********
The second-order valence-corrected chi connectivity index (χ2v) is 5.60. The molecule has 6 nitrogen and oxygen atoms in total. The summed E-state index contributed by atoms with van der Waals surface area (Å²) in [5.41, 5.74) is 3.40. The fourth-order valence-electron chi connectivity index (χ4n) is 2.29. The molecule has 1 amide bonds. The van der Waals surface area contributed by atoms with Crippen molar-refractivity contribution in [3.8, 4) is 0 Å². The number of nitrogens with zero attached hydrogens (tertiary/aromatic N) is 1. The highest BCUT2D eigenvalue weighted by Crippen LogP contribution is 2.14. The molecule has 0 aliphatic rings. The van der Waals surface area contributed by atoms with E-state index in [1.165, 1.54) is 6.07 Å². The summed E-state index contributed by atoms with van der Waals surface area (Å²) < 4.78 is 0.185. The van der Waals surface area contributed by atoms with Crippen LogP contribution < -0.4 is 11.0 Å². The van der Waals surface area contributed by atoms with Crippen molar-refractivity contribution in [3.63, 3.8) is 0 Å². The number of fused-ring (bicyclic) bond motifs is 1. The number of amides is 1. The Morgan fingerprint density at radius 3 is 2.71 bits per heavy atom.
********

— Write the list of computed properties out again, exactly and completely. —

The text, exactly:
The second-order valence-corrected chi connectivity index (χ2v) is 5.60. The molecule has 6 nitrogen and oxygen atoms in total. The summed E-state index contributed by atoms with van der Waals surface area (Å²) in [5.41, 5.74) is 3.40. The fourth-order valence-electron chi connectivity index (χ4n) is 2.29. The molecule has 1 amide bonds. The van der Waals surface area contributed by atoms with Crippen molar-refractivity contribution in [3.8, 4) is 0 Å². The number of nitrogens with zero attached hydrogens (tertiary/aromatic N) is 1. The highest BCUT2D eigenvalue weighted by Crippen LogP contribution is 2.14. The molecule has 0 aliphatic rings. The van der Waals surface area contributed by atoms with E-state index in [1.165, 1.54) is 6.07 Å². The summed E-state index contributed by atoms with van der Waals surface area (Å²) < 4.78 is 0.185. The van der Waals surface area contributed by atoms with Crippen LogP contribution < -0.4 is 11.0 Å². The van der Waals surface area contributed by atoms with Crippen molar-refractivity contribution in [3.63, 3.8) is 0 Å². The number of fused-ring (bicyclic) bond motifs is 1. The number of amides is 1. The Morgan fingerprint density at radius 3 is 2.71 bits per heavy atom.